The technology seen in Minority Report is not as far off as you think Before PCs and laptops, computers filled entire rooms. In the future, they may be all over your room. There will be no mouse. In fact, there will be little familiar about it at all: The user will stand in front a series of screens,..
The technology seen in Minority Report is not as far off as you thinkBefore PCs and laptops, computers filled entire rooms. In the future, they may be all over your room.There will be no mouse. In fact, there will be little familiar about it at all: The user will stand in front a series of screens, gesturing with gloved hands, moving images around, touching individual pixels, tracing shapes, and navigating complex fields of data. To the untrained observer, it will look as though they were conducting an imaginary orchestra. Instead of pointing and clicking, the user will just point.Inconceivably, this computer already exists. It's powered by g-speak-which isn't an operating system, like Windows Vista or Apple's Leopard-but rather a "spatial operating environment."Sure, it sounds new age, but it's exactly what the makers of the 2002 sci-fi film Minority Report were looking for when they encountered an early version of g-speak at Massachusetts Institute of Technology's Media Lab. They were in the market for a futuristic technology--one that looked like it could plausibly exist in, say, 2054-and g-speak fit the bill. John Underkoffler, the system's designer, soon found himself on the Minority Report set. Acting as a science advisor, he explained the finer points of the "gestural language" used to navigate the then-nascent interface.More than just an opportunity to show off the system to the Hollywood set, the film also proved to be an unorthodox direction in the evolution of g-speak.
Sure, the scenes where a furrow-browed Tom Cruise manipulates police forensics data on giant screens were initially shot on blank glass screens, with the software added in post-production. Still, it was really g-speak. The film's actors were fully trained in the complex workings of the operating environment and were essentially miming real actions.When the film came out, Underkoffler (pictured above) and his collaborators had the best demonstration video of all time, complete with a cameo by Cruise! "Audiences really responded to those scenes," Underkoffler told me. "You could tell, talking to people about it, that they felt like they'd seen something that either was real or should be."The notion that the spatial operating environment should already exist was a welcomed reaction, since the design of g-speak was a step towards making computers more intuitive and logical to the human brain. Catalyzed by the positive reaction, and the thrill of seeing a fully-functional version of their idea come to life, they went straight back to the drawing board. The operating environment had been built twice already: once in the lab at MIT, and once in a high-profile piece of popular media. Both versions had their own sets of limitations: The financial constraints of the academic sphere--rendering the prototype g-speak to an intellectual parlor game saved for "grimly serious applications in the field of optics"-and the aesthetic standards of the film industry, respectively.Its use in the film suggested that a spatial operating environment could be applied to a practical purpose-not that predicting crime is practical, but you get the point. Underkoffler and his collaborators desperately want to see that happen in real life. So they embarked in a third direction: commercial.Under the moniker Oblong Industries, the creators of the g-speak now customize their futuristic computer platform for whoever needs it -- including Fortune 50 companies, government agencies, and universities. They also sell g-speak to companies with big-time data issues, like those in telecommunications and network management, financial services, and medical imaging and bioinformatics. That is to say, people for whom the process of reaching into, pointing, poking, and spinning data around might be a much-needed respite from traditional number-crunching--and might provide valuable new insights.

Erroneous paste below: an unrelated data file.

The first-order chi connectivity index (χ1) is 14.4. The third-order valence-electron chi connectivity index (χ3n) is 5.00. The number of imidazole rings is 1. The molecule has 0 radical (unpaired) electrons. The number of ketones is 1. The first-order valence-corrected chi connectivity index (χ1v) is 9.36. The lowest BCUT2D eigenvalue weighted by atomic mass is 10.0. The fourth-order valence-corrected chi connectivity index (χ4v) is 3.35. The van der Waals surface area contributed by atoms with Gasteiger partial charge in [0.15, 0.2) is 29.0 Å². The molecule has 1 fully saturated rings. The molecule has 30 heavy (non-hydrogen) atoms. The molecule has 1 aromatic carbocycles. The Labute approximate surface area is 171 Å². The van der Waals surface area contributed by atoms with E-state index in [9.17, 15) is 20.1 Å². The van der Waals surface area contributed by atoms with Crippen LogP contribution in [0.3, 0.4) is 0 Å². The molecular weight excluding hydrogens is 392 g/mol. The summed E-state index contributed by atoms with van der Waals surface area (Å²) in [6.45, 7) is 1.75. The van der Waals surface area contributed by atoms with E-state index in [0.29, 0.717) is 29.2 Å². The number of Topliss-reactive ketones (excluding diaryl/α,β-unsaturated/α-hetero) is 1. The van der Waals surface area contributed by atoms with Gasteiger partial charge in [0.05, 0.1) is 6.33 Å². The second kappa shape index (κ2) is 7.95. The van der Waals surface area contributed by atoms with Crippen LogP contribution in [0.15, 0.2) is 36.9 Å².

After all, computers-with their processors, memory, graphics, and networked view of the world-are offering us increasingly complex possibilities for translating and interacting with 1s and 0s. Yet, the way we use computers hasn't changed appreciably since the 1980s: we still click around a screen with a mouse or track pad.The makers of g-speak know that this sort of control doesn't take advantage of how the human brain works. According to Underkoffler, the brain regions that controls muscles, muscle memory, and proprioception (the sense of where your body is in space) and the visual system evolved to work together to deal with spatial situations. "That's why we're all such experts at getting around and manipulating the real world," he says. "So it seems clear to us that computers should work the same way."Minority Report predicted this technology would be ready by 2054. In 2008, and it's nearly ready to go. Though, don't worry: a g-speak platform probably won't replace our laptops anytime soon. (For one, not many of us can afford it.) In the future, however, it could allow us to blend virtual reality with computing, immersing ourselves in a Google Map or nearly walking inside a photo album.As our interconnected world evolves, so will our interfaces, and our newest tools (think multi-touch iPhones and Microsoft's Surface) will reflect our changing needs--one of which, perhaps, is a new desire to be able to reach out and touch information.(All photos by Will Etling)